NEW ORLEANS — An NAACP lawsuit alleges that Terrebonne Parish's
system of selecting judges violates the U.S. Voting Rights Act, and
its aim of creating a minority-based judicial district is to be heard
at Louisiana’s federal district court on March 13.
U.S. District Judge James Brady is expected to preside over the
In 2014, a lawsuit was brought by the Terrebonne Parish Branch of
the NAACP, the Rev. Vincent Fuselier of St. Mathew Baptist
Church in Houma and three other residents against former Louisiana Gov. Bobby Jindal, former Attorney General James D.
“Buddy” Caldwell and Secretary of State Tom Schedler, the Houma
The suit, which aims to change the current voting system, seeks to
create a district-based voting method that is used for parish-council
and school-board elections to create a minority district.
Today reported, the proposed system would include five
single-member districts for judges, including one with a voter
majority made up of blacks and other minorities.
NAACP President Jerome Boykin said that “African-Americans deserve
the right to elect the candidate of their choice” and that “[w]e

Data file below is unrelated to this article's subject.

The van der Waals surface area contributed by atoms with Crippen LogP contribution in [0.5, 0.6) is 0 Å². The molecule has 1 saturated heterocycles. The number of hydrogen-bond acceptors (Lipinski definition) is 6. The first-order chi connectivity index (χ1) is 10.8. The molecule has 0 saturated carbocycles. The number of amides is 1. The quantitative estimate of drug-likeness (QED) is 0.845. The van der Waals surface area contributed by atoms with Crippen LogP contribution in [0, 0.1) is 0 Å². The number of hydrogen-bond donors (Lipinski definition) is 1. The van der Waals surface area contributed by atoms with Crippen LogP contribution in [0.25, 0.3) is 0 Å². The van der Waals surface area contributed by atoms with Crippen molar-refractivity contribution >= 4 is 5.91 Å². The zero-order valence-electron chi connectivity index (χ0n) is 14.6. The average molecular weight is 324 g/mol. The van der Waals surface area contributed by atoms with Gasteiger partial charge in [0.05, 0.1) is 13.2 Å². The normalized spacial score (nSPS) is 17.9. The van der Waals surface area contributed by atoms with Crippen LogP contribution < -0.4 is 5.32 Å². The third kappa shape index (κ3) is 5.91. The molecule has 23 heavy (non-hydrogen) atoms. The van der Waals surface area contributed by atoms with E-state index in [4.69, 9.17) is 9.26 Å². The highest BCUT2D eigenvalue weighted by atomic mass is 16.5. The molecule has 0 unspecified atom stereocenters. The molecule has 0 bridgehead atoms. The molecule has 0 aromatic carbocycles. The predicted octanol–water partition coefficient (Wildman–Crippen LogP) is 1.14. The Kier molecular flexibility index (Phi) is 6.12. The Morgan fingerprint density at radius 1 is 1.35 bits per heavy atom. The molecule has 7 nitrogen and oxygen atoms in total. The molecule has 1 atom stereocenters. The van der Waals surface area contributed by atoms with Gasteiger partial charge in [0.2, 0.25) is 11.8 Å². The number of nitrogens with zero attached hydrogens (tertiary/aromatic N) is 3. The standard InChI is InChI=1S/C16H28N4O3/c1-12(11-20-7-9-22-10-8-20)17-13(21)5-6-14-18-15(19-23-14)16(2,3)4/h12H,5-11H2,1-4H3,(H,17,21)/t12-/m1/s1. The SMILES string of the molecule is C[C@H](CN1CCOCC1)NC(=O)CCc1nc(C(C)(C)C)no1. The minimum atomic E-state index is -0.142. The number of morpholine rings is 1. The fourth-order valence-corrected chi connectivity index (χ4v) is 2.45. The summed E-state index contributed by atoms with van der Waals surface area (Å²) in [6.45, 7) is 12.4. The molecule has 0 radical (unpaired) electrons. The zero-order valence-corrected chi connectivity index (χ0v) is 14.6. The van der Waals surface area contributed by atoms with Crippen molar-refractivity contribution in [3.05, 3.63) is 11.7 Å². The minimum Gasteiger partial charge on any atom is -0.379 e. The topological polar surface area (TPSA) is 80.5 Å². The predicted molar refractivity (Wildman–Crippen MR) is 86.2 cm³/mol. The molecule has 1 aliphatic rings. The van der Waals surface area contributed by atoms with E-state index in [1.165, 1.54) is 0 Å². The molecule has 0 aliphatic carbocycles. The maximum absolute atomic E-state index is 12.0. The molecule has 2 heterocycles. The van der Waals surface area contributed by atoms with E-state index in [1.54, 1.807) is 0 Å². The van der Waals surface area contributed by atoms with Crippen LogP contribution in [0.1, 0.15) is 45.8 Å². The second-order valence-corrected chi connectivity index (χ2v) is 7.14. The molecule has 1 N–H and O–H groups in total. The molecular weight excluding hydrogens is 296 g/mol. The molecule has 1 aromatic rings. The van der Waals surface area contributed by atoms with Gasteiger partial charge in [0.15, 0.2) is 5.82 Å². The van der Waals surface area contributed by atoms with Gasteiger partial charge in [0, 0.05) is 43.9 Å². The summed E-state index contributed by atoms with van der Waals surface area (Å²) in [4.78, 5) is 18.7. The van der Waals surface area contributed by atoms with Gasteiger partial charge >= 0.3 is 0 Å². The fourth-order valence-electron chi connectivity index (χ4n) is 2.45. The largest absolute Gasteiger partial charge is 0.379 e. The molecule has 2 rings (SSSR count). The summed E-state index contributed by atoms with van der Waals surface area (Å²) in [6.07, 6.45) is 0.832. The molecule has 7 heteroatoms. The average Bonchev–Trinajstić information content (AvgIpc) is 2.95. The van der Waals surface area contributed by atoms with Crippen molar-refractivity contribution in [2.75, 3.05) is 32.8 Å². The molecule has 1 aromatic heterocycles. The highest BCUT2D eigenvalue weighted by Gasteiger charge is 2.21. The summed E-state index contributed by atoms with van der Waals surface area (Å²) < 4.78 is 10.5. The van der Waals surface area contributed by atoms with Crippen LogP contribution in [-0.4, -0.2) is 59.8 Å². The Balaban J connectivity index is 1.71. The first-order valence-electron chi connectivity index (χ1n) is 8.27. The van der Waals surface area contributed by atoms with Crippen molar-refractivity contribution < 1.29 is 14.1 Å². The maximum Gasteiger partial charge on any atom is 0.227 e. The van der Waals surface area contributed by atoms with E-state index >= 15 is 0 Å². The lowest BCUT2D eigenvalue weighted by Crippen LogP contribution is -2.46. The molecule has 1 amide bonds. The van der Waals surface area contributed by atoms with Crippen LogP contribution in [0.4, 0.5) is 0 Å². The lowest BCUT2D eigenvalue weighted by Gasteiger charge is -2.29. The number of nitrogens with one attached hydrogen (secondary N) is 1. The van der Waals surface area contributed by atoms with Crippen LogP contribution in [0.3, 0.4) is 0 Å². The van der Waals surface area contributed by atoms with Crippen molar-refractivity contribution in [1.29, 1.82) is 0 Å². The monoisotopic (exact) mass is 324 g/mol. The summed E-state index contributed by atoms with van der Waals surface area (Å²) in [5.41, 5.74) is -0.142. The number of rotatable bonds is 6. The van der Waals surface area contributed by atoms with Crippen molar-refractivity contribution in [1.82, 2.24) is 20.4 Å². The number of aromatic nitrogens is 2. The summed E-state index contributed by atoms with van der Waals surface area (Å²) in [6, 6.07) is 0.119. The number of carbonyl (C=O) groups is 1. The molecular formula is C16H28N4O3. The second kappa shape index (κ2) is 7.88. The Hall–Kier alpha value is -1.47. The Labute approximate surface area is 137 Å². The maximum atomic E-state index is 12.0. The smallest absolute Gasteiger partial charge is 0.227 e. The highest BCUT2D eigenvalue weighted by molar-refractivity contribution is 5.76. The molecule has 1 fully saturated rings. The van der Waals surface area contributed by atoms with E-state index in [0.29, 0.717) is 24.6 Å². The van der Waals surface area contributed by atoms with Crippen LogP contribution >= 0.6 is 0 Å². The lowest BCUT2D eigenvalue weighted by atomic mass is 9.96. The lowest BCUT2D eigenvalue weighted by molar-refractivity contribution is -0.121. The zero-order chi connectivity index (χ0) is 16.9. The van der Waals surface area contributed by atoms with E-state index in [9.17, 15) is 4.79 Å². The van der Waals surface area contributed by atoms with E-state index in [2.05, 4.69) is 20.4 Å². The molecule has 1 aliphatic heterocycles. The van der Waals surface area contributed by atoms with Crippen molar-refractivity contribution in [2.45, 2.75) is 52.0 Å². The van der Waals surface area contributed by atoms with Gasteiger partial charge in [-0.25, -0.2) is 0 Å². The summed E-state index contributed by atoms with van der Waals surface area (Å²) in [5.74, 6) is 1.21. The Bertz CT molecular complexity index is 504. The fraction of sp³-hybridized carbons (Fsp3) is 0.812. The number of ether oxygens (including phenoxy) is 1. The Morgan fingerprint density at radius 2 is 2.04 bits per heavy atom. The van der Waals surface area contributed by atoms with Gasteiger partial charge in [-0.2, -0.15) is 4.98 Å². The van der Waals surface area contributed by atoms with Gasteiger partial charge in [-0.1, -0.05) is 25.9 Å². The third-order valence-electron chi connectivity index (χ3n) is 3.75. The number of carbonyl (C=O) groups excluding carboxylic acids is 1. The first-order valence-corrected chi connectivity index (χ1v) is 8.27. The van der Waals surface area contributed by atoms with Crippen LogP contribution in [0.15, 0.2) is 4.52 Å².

have not been able to elect the candidate of our choice in an
Terrebonne Parish uses the current at-large system of electing its
five state district-court judges. This means that each judge, who
presides over a specific division of court, is elected by all voters
within the parish, according to a 2016 report from the Houma
Times. The suit alleges that this practice violates Section 2 of
the Voting Rights Act, while the at-large system prevents minority
voters from being heard in judicial elections.
While six legislative proposals to create a majority-black
district in Terrebonne have failed in the past, Houma Today reported,
the 2014 lawsuit is proposing a district that includes parts of east
and west Houma, Schriever and Gray.
Houma Today added that while the local NAACP president has
received support from the community, Boykin is reported as saying
that “not one white elected official has come on board to support
what we are doing.”
Parish President Gordon Dove, a longtime opponent of the minority
judgeship, filed a motion to intervene in the lawsuit in Feb. 2016;
however, he was blocked by federal court. He was attempting to get “a
seat at the table” on behalf of the parish, he said,
but by the time he took office and intervened it was too late to
to Dove, the proposed new system is “bad” because it has the
potential to “devastate the judicial system as we know it.”
The next step for the parish, Dove told
the Houma Times, is to file an amicus curiae brief, which is a filing
expressing an opinion by a being that is neither plaintiff nor
defendant but one who has knowledge or an interest in the outcome.
Judges may consider these opinions, but they are not obligated to
consider them in their decisions.
In an article from The Courier and Daily Comet, Dove said that a
second minority judge in addition to Judge Juan Pickett would require
extra money and work for the parish, Houma Today stated.